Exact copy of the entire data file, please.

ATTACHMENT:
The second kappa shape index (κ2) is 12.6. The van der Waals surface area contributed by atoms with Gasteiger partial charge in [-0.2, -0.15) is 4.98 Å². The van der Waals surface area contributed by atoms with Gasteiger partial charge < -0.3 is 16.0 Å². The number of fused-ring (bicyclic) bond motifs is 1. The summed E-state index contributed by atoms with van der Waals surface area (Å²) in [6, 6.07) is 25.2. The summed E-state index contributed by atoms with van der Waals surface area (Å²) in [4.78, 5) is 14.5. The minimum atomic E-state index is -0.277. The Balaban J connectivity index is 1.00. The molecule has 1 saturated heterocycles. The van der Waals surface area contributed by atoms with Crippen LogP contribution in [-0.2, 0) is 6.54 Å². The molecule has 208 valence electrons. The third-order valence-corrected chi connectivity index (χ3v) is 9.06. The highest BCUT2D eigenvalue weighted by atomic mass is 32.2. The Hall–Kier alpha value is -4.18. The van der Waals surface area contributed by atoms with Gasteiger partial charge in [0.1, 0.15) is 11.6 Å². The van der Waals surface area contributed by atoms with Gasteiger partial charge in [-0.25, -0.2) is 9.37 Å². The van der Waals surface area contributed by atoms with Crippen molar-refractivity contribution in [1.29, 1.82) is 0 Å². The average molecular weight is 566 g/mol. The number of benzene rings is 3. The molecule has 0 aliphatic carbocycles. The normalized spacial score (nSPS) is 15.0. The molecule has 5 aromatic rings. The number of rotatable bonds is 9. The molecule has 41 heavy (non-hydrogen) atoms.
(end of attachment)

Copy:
The second kappa shape index (κ2) is 12.6. The van der Waals surface area contributed by atoms with Gasteiger partial charge in [-0.2, -0.15) is 4.98 Å². The van der Waals surface area contributed by atoms with Gasteiger partial charge < -0.3 is 16.0 Å². The number of fused-ring (bicyclic) bond motifs is 1. The summed E-state index contributed by atoms with van der Waals surface area (Å²) in [6, 6.07) is 25.2. The summed E-state index contributed by atoms with van der Waals surface area (Å²) in [4.78, 5) is 14.5. The minimum atomic E-state index is -0.277. The Balaban J connectivity index is 1.00. The molecule has 1 saturated heterocycles. The van der Waals surface area contributed by atoms with Crippen LogP contribution in [-0.2, 0) is 6.54 Å². The molecule has 208 valence electrons. The third-order valence-corrected chi connectivity index (χ3v) is 9.06. The highest BCUT2D eigenvalue weighted by atomic mass is 32.2. The Hall–Kier alpha value is -4.18. The van der Waals surface area contributed by atoms with Gasteiger partial charge in [0.1, 0.15) is 11.6 Å². The van der Waals surface area contributed by atoms with Gasteiger partial charge in [-0.25, -0.2) is 9.37 Å². The van der Waals surface area contributed by atoms with Crippen molar-refractivity contribution in [1.29, 1.82) is 0 Å². The average molecular weight is 566 g/mol. The number of benzene rings is 3. The molecule has 0 aliphatic carbocycles. The normalized spacial score (nSPS) is 15.0. The molecule has 5 aromatic rings. The number of rotatable bonds is 9. The molecule has 41 heavy (non-hydrogen) atoms.